Friedrich Nietzsche, The Gay Science.  Die fröhliche Wissenschaft.

First published in 1882.

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Science as a prejudice.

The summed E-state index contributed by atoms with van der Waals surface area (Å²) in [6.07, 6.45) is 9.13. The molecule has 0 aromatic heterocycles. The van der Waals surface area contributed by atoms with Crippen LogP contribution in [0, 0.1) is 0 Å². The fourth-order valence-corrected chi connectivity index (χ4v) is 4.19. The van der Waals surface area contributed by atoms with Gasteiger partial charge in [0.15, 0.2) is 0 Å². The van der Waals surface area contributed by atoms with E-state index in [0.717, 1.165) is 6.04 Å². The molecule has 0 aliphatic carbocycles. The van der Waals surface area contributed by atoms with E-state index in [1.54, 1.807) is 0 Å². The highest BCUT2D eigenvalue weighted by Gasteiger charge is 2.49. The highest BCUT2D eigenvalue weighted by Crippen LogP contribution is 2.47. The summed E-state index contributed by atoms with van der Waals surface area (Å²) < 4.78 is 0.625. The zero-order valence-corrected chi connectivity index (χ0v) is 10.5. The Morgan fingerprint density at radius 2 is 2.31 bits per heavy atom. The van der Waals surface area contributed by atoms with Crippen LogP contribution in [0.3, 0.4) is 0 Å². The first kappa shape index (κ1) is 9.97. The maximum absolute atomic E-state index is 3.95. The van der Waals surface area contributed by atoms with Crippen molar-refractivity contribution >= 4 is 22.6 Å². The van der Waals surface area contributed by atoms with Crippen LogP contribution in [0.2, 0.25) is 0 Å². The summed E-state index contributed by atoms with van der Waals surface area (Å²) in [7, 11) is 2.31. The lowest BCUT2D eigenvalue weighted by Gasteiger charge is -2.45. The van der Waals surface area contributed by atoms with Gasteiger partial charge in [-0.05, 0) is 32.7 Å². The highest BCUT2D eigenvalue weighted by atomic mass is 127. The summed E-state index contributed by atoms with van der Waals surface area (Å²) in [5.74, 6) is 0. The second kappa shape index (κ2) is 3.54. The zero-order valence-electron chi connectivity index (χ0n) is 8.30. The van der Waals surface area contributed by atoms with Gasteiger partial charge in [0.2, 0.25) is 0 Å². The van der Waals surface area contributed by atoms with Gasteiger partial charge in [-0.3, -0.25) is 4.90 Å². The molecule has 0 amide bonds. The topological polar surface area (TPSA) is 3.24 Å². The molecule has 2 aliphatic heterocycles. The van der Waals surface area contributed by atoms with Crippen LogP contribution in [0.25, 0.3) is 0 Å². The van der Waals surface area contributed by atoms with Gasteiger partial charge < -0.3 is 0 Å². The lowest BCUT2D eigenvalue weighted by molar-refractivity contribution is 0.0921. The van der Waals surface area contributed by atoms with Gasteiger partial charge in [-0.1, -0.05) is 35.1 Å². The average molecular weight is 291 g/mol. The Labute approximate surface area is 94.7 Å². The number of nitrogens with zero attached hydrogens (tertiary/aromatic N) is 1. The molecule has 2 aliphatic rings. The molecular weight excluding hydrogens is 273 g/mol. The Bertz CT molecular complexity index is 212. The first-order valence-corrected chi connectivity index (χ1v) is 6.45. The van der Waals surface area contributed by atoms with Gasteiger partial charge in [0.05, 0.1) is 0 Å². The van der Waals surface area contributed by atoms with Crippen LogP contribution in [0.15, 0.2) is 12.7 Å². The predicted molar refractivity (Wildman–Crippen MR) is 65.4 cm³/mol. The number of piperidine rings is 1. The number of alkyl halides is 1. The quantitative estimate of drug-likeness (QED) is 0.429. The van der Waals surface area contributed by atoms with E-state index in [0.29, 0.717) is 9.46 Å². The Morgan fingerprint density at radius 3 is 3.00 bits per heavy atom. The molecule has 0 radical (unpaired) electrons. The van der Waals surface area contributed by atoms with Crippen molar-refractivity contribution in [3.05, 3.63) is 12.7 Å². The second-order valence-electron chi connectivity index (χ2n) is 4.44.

It follows from the laws of the order of rank that scholars insofar as they belong to the spiritual middle class can never catch sight of the really big problems and question marks; moreover, their courage and their eyes simply do not reach that far – and above all, their needs that led them to become scholars in the first place, their innermost assumptions and desire that things night be such and such, their fears and hopes all come to rest and are satisfied too soon.  Take for example the pedantic Englishman Herbert Spencer What makes him "enthuse” in his way and then leads him to draw a line of hope, a horizon of desirability – that eventual reconciliation of "egoism and altruism” above which he raves – almost nauseates the likes of us; a human race that adopted such Spencerian perspectives as its ultimate perspectives would seem to us worthy of contempt, of annihilation.  But the mere fact that he had to experience as his highest hope something that to others appears and may only appear as a disgusting possibility poses a question mark that Spencer would have been incapable of forseeing.  It is no different with the faith that so many materialistic natural scientists rest content nowadays, the faith in a world that is supposed to have its equivalent and its measure in human thinking and human valuations, a " world of truth " at which we might be able ultimately to arrive with the help of our insignificant, four-cornered human reason!  What?  Do we actually wish to have existence debased in that fashion to a ready-reckoner exercise and calculation for stay at home mathematicians?  We should not, above all, seek to divest existence of its rich ambiguity: good taste forbids it, gentlemen, the taste of reverence for everything that lies beyond your horizon!  That a world-interpretation is alone right by which you maintain your position, by which investigation and work can go on scientifically in your sense (you really mean mechanically?)  an interpretation which acknowledges numbering, calculating, weighing, seeing and handling, and nothing more - such an idea is a piece of grossness and naivety, provided it is not lunacy and idiocy.  Would the reverse not be quite probable, that the most superficial and external characters of existence its most apparent quality, its outside, its embodiment should let themselves be apprehended first?  Perhaps alone allow themselves to be apprehended?  A "scientific" interpretation of the world as you understand it might consequently still be one of the stupidest, that is to say, the most destitute of significance, of all possible world-interpretations: I say this in confidence to my friends the Mechanicians, who today like to hobnob with philosophers, and absolutely believe that mechanics is the teaching of the first and last laws upon which, as upon a ground-floor, all existence must be built.  But an essentially mechanical world would be an essentially meaningless world!  Supposing we valued the worth of a music with reference to how much it could be counted, calculated, or formulated how absurd such a "scientific" estimate of music would be!  What would one have apprehended, understood, or discerned in it!  Nothing, absolutely nothing of what is really "music" in it!  
 

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